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SDP 07-318 – HSR&D Study

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SDP 07-318
Implementation of an Opt-Out HIV Rapid Testing Intervention at High Prevalence Primary and Urgent Care Settings within the VA
Henry Anaya PhD
VA Greater Los Angeles Healthcare System, West Los Angeles, CA
West Los Angeles, CA
Funding Period: October 2009 - September 2012

BACKGROUND/RATIONALE:
As the largest provider of HIV care in the US, the aforementioned problems with current HIV testing methods are especially salient problems for the VA, as HIV risk is elevated for many VA patient groups (e.g., minority, homeless and mentally ill vets, drug abusers, etc. Our research has shown that more than 25% of VA patients engage in HIV-related risk behaviors; additional research has shown that the HIV prevalence in VA outpatient settings is high and varied from 1% to 9%. Perhaps the most recently identified group at high risk for undetected HIV infection are OEF/OIF veterans. Large proportions of returning vets have significantly higher diagnoses of mental illness and substance abuse than the general VA population, both of which have been linked to increased HIV risk. Coupled with this is research showing that approximately 60% of active duty personnel did not use condoms at last sexual encounter, and also have high rates of binge drinking (42% of all personnel), both of which have been associated as significant co-factors with HIV infection. These patterns put returning vets at higher risk of HIV infection post-discharge, making investigation of effective means of implementing proven HIV testing programs all the more salient.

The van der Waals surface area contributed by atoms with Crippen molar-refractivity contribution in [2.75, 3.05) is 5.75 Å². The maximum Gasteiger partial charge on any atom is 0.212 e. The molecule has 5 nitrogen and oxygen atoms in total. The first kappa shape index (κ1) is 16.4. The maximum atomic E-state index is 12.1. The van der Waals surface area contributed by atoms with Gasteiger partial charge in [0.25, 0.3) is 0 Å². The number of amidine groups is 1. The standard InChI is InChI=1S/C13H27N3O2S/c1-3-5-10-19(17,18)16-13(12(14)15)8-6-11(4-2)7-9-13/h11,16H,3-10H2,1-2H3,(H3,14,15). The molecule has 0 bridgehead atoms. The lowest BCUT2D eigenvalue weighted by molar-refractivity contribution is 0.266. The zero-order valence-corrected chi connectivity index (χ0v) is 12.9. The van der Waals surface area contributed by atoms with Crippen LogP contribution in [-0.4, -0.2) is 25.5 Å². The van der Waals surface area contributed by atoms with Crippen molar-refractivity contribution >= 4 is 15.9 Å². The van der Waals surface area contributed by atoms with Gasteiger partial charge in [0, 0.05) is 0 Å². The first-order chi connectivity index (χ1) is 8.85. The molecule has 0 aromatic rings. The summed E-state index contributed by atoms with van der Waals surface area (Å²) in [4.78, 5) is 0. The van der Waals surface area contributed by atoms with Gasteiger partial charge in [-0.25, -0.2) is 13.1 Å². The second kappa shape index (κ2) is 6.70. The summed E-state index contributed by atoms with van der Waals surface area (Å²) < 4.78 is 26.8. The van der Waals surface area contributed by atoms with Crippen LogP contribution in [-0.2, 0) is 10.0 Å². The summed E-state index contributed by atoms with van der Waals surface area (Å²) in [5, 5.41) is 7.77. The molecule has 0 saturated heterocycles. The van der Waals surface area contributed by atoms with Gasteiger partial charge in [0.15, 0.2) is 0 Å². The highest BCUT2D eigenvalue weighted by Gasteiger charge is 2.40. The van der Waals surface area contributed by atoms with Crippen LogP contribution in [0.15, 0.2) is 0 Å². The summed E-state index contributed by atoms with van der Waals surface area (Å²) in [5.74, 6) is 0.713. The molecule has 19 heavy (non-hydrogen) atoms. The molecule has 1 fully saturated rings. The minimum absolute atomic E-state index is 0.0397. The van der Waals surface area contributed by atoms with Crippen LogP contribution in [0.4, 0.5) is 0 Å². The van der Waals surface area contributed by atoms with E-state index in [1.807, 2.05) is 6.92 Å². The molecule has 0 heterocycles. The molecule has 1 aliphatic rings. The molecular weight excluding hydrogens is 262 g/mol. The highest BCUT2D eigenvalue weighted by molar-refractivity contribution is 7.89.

OBJECTIVE(S):
The specific aims of this project are: